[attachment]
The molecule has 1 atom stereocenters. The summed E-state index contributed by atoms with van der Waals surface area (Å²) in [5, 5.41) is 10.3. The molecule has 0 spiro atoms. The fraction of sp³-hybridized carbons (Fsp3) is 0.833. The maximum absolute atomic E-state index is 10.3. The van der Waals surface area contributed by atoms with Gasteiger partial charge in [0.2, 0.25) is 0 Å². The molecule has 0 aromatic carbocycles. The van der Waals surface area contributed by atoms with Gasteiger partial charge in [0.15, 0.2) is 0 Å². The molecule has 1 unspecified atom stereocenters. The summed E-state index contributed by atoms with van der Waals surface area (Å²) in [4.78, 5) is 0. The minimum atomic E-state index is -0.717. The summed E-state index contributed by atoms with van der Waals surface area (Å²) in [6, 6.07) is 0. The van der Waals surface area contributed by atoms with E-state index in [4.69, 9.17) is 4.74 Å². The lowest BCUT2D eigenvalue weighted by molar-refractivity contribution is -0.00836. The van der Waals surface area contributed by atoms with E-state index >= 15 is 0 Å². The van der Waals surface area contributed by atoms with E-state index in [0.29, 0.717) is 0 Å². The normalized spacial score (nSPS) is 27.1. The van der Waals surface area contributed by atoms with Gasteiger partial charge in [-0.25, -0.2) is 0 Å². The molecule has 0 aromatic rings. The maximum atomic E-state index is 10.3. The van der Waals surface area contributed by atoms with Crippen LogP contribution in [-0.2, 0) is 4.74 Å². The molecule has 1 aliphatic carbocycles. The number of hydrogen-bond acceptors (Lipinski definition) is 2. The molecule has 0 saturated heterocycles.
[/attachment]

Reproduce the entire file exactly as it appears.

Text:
The molecule has 1 atom stereocenters. The summed E-state index contributed by atoms with van der Waals surface area (Å²) in [5, 5.41) is 10.3. The molecule has 0 spiro atoms. The fraction of sp³-hybridized carbons (Fsp3) is 0.833. The maximum absolute atomic E-state index is 10.3. The van der Waals surface area contributed by atoms with Gasteiger partial charge in [0.2, 0.25) is 0 Å². The molecule has 0 aromatic carbocycles. The van der Waals surface area contributed by atoms with Gasteiger partial charge in [0.15, 0.2) is 0 Å². The molecule has 1 unspecified atom stereocenters. The summed E-state index contributed by atoms with van der Waals surface area (Å²) in [4.78, 5) is 0. The minimum atomic E-state index is -0.717. The summed E-state index contributed by atoms with van der Waals surface area (Å²) in [6, 6.07) is 0. The van der Waals surface area contributed by atoms with E-state index in [4.69, 9.17) is 4.74 Å². The lowest BCUT2D eigenvalue weighted by molar-refractivity contribution is -0.00836. The van der Waals surface area contributed by atoms with E-state index >= 15 is 0 Å². The van der Waals surface area contributed by atoms with E-state index in [0.29, 0.717) is 0 Å². The normalized spacial score (nSPS) is 27.1. The van der Waals surface area contributed by atoms with Gasteiger partial charge in [-0.25, -0.2) is 0 Å². The molecule has 0 aromatic rings. The maximum atomic E-state index is 10.3. The van der Waals surface area contributed by atoms with Crippen LogP contribution in [-0.2, 0) is 4.74 Å². The molecule has 1 aliphatic carbocycles. The number of hydrogen-bond acceptors (Lipinski definition) is 2. The molecule has 0 saturated heterocycles.